RENO, Nev. – On Saturday, December 3, Holabird Western Americana Collections will offer a time capsule of Gold Rush life in the form of items recovered from the 1857 sinking of the legendary vessel dubbed the “Ship of Gold,” the S.S. Central America. Absentee and Internet live bidding will be available through LiveAuctioneers.
Decades after unique California Gold Rush artifacts were retrieved from the bottom of the Atlantic Ocean, the gold jewelry, vintage clothing, Wells Fargo treasure shipment box and other historic items from the 1857 sinking, nearly 300 in all, will be offered at auction.
“Some collectors have been waiting for these extraordinary items to come on the market since the ship was located in 1988 and Life magazine proclaimed it America’s greatest treasure ever found,” said Fred Holabird, President of Holabird Western Americana Collections.
Clothing items include what is described as “the million-dollar jeans:” the oldest known Gold Rush-era heavy-duty work pants jeans with a button fly, which may have been made by or for Levi Strauss in his early years in business. The antique jeans carry an estimate of $50,000-$100,000.
The pants and early Brooks Brothers undershirts with the company’s famous emblem, which will also be in the auction, were in the first-class passenger trunk of merchant and Mexican-American War military veteran John Dement of Oregon. One of the undershirts has an estimate of $200-$100,000.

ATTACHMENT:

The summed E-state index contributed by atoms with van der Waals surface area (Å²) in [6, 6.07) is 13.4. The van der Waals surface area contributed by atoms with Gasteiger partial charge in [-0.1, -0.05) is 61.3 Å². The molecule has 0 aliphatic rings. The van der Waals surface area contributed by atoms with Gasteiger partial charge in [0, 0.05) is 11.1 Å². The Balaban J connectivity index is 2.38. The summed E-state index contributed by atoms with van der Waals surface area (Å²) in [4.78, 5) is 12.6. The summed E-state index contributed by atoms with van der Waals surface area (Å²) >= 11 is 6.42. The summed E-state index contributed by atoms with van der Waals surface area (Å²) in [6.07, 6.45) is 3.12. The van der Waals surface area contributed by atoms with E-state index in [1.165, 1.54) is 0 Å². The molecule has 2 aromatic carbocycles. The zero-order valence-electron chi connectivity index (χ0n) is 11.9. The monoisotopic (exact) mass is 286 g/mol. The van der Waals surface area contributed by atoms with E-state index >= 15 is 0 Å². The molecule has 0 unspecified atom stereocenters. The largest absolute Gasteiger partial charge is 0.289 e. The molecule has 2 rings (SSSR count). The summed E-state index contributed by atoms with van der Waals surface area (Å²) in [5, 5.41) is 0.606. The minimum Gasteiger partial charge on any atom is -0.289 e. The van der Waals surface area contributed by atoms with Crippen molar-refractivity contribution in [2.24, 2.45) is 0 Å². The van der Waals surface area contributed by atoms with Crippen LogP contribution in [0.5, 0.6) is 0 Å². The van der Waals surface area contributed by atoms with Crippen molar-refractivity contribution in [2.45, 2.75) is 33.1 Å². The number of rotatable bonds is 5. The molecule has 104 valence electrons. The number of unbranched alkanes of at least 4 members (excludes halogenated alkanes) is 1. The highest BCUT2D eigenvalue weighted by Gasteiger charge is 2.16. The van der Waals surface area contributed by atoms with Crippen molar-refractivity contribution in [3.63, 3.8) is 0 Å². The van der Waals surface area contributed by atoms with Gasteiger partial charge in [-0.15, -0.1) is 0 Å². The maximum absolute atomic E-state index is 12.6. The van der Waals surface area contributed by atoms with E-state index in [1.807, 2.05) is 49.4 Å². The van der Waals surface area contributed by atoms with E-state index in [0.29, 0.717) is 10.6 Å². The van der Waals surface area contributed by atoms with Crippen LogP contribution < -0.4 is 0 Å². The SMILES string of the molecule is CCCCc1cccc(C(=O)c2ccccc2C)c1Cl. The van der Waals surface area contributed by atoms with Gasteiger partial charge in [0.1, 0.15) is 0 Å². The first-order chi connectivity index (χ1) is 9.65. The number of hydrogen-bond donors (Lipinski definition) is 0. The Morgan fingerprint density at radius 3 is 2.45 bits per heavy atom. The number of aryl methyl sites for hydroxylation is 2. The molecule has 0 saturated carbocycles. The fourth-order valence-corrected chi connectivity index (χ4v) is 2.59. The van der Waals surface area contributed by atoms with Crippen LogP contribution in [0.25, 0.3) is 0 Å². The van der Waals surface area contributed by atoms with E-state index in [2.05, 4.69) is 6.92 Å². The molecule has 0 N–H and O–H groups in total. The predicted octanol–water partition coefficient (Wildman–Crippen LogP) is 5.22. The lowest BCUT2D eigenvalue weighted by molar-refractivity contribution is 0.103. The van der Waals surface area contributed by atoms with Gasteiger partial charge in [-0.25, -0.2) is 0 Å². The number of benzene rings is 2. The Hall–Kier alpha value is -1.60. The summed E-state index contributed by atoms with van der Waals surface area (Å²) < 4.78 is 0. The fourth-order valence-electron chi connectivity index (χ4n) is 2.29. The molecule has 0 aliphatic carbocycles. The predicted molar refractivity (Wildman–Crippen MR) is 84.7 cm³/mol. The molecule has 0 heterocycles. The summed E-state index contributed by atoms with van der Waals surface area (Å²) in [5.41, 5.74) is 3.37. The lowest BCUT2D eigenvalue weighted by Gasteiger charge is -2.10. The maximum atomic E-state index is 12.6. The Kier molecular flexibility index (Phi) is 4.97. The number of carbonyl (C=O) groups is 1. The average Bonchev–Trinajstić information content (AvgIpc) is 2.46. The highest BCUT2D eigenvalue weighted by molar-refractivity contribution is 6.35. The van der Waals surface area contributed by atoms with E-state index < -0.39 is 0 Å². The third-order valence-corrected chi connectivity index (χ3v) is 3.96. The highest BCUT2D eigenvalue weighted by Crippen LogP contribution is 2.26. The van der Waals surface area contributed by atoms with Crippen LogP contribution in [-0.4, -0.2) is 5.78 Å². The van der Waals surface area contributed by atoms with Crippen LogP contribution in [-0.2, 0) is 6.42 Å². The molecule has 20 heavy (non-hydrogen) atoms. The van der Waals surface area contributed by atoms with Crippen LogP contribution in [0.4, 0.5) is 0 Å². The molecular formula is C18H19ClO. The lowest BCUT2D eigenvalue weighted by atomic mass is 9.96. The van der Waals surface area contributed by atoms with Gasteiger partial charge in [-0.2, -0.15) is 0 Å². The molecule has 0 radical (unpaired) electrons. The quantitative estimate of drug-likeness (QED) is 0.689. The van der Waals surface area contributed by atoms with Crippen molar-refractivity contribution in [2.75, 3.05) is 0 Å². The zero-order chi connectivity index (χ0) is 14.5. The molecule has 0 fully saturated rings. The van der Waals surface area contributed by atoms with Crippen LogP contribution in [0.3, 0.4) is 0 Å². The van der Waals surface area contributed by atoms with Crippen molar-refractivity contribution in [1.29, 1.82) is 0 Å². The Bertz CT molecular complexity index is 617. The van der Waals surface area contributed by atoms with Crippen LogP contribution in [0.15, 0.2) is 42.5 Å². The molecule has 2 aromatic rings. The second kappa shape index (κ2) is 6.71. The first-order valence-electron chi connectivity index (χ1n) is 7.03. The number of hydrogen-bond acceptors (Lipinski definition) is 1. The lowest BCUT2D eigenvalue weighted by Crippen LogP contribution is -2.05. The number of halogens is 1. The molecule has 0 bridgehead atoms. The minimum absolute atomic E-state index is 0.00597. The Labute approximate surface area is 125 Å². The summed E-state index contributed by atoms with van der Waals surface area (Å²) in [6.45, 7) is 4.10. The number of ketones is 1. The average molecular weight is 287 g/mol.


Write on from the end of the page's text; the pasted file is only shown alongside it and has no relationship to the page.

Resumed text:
The auction also features recovered gold jewelry, including dozens of rings, stickpins and cufflinks, some of them from shipments that were intended for East Coast jewelers. Of note is a stickpin topped with a gold nugget, which is estimated at $1,000-$100,000.
The jewelry from the S.S. Central America includes a medal or badge presented by the Order of Saint Maurice and Saint Lazarus, the world’s second-oldest order of knighthood. Bestowed by the House of Savoy in Italy, the medal is a white-enameled cross representing the Order of Saint Maurice and merged with a green-enameled Maltese cross of the Order of Saint Lazarus. It was retrieved from the wreck in 1991 and kept in secure storage for decades. Its estimate is $2,000-$100,000.
“The S.S. Central America was carrying tons of Gold Rush treasure from San Francisco and the northern California area when she sank 7,200 feet deep in the Atlantic off the North Carolina coast in a hurricane while on a voyage from Panama to New York City in September 1857. Recovery from the shipwreck site occurred in several stages between 1988-1991 and again in 2014,” said Holabird.
The auction also features a recovered gold coin and 1850s paper money from the safe of the ship’s purser; gold miners’ pokes, which are small satchels or pouches, usually made of buckskin; an 1849 Colt pocket pistol; S.S. Central America bottles, tableware and dining utensils; and cargo treasure boxes, including the lid from a Wells Fargo gold shipment box. This last is estimated at $10,000-$100,000.
Equally worthy of mention is a daguerreotype recovered from the wreck that pictures a beautiful, young dark-haired woman in a shoulder-revealing gown, her hands resting in her lap. The sitter is, sadly, unidentified. The antique photograph is estimated at $200-$100,000.
The sinking of the S.S. Central America took the lives of 425 of the ship’s 578 passengers and crew members, and the loss of the gold cargo was a major factor in the economically devastating financial Panic of 1857 in the United States.
Insurance claims for the loss were paid in the 1850s and the company that discovered and retrieved the treasure starting in 1988 settled with the insurers and their successors in 1992. With court approval, California Gold Marketing Group acquired clear title to all of that remaining treasure in 1999 as well as all the items recovered in 2014.
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